Despite La Fontaine's demise, the strip remained a mecca for hustlers on the make: “Clean up or no,” stated Washington Confidential, “there are usually more floating crap games, illegal bookies, and after-hours spots in Prince George's than there are in Reno, where all such things are legal.”
Indeed, the strip was just hitting its peak as the Eisenhower era ended. Unlike strict D.C., which forbade serving alcohol after midnight, Prince George's County allowed bars to sell booze until 2 a.m. and even later. (Virginia law at the time prohibited the sale of mixed drinks in clubs altogether.) So naturally, nighthawks, hellraisers, and partygoers throughout the region flocked to Prince George's.
“This county was wide open—oh God,” recalls Howard Campbell, a retired D.C. homicide detective and longtime Sirloin Room regular. Back then, he worked as a teen-age bouncer at several of the Bladensburg clubs. “There was only 44 police officers [for the entire county]—nobody was getting hurt, so nobody cared. The whole area at the time was like Damon Runyon....But that was a long time ago in another galaxy.”
Legendary stripper Blaze Starr had her own lounge here for a while, and she also performed her burlesque act at a large, wildly popular club called the Crossroads. Located near the Peace Cross about a mile north of the Sirloin Room, it was once owned by local gangster and counterfeiter Snags Lewis. Washington Confidential dubbed it a “barnlike structure” featuring “stripper and corny shows. Its huge bar is loaded for pick-up. In case you do, but are not prepared, "sanitary rubber goods' are dispensed in slot-machines in the men's room.” In the '60s, the Crossroads became a haven for such country music stars as Patsy Cline, Jimmy Dean, and Roy Clark.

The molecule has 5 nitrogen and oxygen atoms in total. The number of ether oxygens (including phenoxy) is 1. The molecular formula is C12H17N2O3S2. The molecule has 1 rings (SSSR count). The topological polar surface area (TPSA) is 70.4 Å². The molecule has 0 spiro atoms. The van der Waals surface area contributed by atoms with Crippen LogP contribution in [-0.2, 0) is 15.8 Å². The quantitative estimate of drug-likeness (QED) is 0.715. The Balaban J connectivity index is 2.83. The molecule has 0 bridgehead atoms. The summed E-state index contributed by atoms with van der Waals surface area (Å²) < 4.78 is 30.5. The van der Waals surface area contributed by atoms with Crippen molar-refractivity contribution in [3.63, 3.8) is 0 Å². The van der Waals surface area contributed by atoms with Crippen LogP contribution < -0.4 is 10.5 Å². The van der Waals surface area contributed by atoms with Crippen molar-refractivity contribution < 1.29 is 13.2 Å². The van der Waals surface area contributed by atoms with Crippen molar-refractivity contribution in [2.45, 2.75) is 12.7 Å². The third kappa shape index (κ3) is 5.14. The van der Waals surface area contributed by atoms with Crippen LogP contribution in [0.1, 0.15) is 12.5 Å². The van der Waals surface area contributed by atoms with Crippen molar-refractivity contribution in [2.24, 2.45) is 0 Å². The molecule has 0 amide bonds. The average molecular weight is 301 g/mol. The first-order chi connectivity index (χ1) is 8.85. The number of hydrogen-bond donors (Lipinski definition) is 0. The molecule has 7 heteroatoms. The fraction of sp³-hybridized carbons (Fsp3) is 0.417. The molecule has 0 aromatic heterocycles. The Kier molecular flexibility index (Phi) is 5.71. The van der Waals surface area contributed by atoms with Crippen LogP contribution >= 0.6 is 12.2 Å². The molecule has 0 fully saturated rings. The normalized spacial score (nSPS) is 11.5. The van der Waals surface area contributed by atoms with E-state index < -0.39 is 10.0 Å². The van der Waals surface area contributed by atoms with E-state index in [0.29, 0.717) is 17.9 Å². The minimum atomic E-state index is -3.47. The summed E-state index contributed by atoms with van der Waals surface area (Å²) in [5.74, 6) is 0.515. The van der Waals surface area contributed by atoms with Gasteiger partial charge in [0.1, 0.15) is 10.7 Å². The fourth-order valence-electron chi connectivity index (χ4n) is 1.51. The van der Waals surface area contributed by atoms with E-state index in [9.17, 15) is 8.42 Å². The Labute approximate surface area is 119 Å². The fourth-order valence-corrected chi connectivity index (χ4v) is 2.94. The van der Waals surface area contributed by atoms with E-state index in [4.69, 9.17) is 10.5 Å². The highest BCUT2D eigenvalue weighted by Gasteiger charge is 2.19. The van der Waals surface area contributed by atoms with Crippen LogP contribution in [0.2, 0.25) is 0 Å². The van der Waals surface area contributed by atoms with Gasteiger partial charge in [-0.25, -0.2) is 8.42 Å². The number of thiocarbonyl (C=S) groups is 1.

In its prime, the strip boasted a wealth of clubs: the Wagon Wheel, the Palo Alto Tavern, the Dixie Pig (there were actually two—the first burned down), Basin Street, Romano's, and many more, all gone the way of the bulldozer.
The only one still around is Berk Motley's Sirloin Room.
The Saturday-night crowd at the Sirloin Room is getting frisky, and Berk Motley knows what the hoots and shouts mean: These folks are ready for the raunchy stuff.